Gulf Coast Oil Spill Disastor Summary

From my friends at NRDC.

This morning’s summary

We’re seeing the fallout from the Gulf oil spill, both on land and in the water. Public hearings are shining the spotlight on some of the flaws of the Deepwater Horizon in the hours and days before the April 20 explosion. Another BP official refused to testify before the panel on Tuesday. Predictions of big economic problems from the ban on drilling in the Gulf have not materialized. Scientists complain that there is a blackout on spill information from both BP and the federal government. The crisis for out-of-work Gulf residents is escalating and so are the health problems of cleanup workers exposed to the oil. The future is still unclear for the Gulf recovery, but we’re starting to see what may be a new phenomenon – microbes quickly eating up the oil. Now there is a new idea – use robots to clean up future oil spills. That may be a good idea. A better one is to work harder to prevent another oil spill from ever happening.

Quotable quote:

“We’ve seen an increase in substance abuse issues. We’ve seen an increase in domestic violence. In a crisis like this, you don’t see a big spike right at the beginning. It takes awhile” Scott Sumrall, director of disaster preparedness and response at the Mississippi Department of Mental Health

National News

Los Angeles Times: Halliburton employee cautioned BP about well design choices

In testimony Tuesday, a Halliburton employee said that, two days before the rig blew, he warned BP officials there was a serious problem. On April 18, Jesse Gagliano, a Halliburton technical advisor, sent a document to BP warning that its design to use fewer centralizers, which keep a pipe centered in the bore hole, could result in a “SEVERE” gas flow problem.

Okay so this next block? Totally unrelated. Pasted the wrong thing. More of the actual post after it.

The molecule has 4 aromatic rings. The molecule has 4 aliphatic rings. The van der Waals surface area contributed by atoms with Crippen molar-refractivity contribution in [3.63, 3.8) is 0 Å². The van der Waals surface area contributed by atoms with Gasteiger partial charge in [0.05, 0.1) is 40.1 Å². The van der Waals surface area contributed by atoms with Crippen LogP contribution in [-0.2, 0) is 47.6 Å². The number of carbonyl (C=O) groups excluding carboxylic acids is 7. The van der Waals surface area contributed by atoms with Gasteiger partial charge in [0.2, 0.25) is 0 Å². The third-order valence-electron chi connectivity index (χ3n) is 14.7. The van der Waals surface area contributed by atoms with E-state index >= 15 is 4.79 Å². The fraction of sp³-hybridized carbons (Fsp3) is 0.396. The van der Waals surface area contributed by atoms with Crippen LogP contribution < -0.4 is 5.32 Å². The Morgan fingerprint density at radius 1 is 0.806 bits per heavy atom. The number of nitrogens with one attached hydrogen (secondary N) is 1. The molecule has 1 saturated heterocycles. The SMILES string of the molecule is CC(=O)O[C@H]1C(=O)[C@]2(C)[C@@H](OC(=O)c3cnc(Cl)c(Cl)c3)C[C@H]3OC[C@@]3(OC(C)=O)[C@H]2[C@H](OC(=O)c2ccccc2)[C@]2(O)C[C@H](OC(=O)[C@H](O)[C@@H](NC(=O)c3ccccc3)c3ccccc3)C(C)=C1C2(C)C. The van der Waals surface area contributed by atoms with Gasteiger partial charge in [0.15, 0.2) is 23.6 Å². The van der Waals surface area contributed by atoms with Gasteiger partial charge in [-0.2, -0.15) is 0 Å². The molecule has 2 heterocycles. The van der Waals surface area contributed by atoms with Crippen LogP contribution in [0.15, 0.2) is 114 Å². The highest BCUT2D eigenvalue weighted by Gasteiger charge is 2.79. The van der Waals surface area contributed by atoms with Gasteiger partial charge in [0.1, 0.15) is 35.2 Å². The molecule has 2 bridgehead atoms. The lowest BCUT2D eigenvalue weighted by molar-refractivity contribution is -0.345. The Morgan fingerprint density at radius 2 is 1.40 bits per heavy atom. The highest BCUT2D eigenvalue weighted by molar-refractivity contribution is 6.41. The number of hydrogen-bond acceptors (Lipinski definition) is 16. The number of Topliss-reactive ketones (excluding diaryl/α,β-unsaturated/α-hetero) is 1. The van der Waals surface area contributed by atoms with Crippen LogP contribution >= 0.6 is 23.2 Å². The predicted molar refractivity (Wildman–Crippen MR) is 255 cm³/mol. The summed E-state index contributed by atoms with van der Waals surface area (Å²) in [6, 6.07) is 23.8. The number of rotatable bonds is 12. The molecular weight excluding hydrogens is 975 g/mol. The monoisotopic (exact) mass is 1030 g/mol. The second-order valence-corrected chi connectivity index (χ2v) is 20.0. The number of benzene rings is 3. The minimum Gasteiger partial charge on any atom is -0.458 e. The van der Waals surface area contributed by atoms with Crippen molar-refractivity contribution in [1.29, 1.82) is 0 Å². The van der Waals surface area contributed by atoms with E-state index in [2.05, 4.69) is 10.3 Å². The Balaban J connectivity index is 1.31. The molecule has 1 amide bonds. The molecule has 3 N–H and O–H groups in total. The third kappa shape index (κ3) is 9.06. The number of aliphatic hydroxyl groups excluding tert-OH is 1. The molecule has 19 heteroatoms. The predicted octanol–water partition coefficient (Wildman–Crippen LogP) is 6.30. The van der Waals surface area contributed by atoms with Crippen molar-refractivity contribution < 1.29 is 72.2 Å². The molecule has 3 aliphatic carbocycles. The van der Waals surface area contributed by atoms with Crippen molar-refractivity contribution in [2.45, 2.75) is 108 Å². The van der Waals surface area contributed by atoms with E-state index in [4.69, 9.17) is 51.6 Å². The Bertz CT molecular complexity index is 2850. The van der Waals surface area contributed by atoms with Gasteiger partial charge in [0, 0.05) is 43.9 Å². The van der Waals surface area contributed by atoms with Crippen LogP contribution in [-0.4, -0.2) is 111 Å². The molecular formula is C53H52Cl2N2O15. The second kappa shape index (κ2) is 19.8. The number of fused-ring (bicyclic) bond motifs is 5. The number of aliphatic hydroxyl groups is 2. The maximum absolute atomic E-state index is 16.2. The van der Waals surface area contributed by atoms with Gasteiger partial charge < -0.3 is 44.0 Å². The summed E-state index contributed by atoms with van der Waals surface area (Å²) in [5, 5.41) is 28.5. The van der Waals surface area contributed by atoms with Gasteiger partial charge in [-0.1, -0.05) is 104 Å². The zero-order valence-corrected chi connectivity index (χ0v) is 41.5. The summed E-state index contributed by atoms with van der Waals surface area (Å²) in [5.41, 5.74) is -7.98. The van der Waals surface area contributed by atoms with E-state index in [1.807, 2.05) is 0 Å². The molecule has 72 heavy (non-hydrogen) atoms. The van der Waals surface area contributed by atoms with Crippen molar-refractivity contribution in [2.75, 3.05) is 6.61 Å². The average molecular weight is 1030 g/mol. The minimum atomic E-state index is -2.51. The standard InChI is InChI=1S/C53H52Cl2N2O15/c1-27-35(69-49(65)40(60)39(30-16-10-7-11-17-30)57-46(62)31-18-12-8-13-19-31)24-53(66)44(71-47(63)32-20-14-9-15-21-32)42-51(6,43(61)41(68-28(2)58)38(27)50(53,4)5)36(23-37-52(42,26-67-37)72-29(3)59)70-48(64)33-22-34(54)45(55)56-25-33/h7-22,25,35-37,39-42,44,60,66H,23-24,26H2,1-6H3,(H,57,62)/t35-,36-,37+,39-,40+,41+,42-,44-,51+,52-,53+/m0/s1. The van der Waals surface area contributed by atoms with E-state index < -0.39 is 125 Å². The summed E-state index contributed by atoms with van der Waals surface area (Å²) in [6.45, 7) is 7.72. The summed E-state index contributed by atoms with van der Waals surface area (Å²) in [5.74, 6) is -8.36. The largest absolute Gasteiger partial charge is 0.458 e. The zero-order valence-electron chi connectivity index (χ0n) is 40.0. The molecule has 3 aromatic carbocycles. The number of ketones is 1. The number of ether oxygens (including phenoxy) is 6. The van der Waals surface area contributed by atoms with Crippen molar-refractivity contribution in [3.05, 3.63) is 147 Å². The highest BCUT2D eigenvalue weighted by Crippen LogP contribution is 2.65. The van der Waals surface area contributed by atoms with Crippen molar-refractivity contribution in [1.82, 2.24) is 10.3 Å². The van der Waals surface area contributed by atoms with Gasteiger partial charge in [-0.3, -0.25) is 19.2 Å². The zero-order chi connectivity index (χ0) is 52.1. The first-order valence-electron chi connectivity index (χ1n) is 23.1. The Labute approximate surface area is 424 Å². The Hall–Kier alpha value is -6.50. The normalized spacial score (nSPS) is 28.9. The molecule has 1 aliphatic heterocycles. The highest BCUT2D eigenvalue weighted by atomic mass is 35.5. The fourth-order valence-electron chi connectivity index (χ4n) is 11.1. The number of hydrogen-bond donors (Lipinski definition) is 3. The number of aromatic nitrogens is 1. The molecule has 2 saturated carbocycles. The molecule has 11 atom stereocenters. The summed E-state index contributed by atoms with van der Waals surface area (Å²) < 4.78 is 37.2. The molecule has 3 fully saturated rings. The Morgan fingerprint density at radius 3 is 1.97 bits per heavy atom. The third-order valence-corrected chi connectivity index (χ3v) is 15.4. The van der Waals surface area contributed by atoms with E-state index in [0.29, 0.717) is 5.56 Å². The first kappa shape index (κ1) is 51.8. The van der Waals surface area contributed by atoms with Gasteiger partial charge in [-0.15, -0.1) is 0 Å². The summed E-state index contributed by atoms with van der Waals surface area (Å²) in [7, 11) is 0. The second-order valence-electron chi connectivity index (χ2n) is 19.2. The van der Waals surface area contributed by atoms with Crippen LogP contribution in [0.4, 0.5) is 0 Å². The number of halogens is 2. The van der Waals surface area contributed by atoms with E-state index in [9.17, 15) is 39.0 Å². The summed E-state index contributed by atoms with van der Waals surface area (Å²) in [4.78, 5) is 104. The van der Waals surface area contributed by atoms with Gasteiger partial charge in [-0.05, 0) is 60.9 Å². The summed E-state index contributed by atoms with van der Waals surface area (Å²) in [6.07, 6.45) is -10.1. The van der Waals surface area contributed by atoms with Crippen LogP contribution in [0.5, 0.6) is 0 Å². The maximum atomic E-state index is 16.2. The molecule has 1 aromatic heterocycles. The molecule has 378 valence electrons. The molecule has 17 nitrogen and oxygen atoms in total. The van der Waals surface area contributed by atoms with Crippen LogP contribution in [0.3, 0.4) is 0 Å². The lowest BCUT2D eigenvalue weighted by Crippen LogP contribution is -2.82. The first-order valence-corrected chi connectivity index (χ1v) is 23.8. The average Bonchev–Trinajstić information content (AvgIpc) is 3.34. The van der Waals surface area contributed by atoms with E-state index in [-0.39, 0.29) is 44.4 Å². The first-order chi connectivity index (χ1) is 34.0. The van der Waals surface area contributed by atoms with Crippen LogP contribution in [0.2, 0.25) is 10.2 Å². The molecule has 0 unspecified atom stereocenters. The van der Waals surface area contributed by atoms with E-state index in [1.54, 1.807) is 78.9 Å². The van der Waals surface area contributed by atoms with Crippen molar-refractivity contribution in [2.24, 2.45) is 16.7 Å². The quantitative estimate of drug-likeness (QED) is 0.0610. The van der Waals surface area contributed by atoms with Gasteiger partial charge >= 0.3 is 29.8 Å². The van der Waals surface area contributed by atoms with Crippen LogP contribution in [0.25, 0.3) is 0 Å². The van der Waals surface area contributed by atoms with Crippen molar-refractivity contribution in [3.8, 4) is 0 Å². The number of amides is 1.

Read more from Rong Gong-Lin II

Los Angeles Times: Key BP official refuses to testify

Another BP employee is refusing to testify in the investigation into the cause of the oil spill disaster. Brian Morel, a BP drilling engineer, probably would have been asked to explain an e-mail message he wrote in which he rejected a suggestion that experts believe would have resulted in a safer and more costly well design. BP’s two top officials on the rig also have refused to testify.

Read more

New York Times: Dire predictions for drilling ban in Gulf not yet seen

When the Obama administration called a halt to virtually all deepwater drilling activity in the Gulf of Mexico, oil executives, economists and local officials complained that the six-month moratorium would cost thousands of jobs and billions of dollars in lost revenue. Yet the worst of those forecasts has failed to materialize,

Read more from John M. Broder and Clifford Krauss

Huffington Post: Years after one oil spill, report finds increase in respiratory problems and cancer risk in workers

The NRDC’s Gina Solomon writes that, even though the Prestige oil spill of 2002 in Spain was different in many ways, it could guide scientists to understand the health effects now emerging from the Gulf oil spill.

Read more from Gina Solomon


AP: Gulf oil spill hits workers hard; aid groups out of money

The flow of oil may be easing, but not the crisis for the people in the Gulf. In fact the out-of-work shrimpers who found work for BP in the cleanup are getting more desperate as aid groups run out of money, homeless shelters fill up, and the demand for drug and alcohol counseling surges.

Read more from Kevin McGill and Tom Breen

PR Newswire: National Service Agency convenes nonprofits and government agencies to respond to social service needs from Gulf oil spill

The needs are growing. The aid agencies have run out of money. It is a new crisis in the Gulf. Today the Corporation for National and Community Service convened the largest strategy session to date to discuss a national service response to the mounting needs of Gulf residents affected by the Deepwater Horizon BP Oil Spill.

Read more

Los Angeles Times: Oil spill jitters: a false fish kill alarm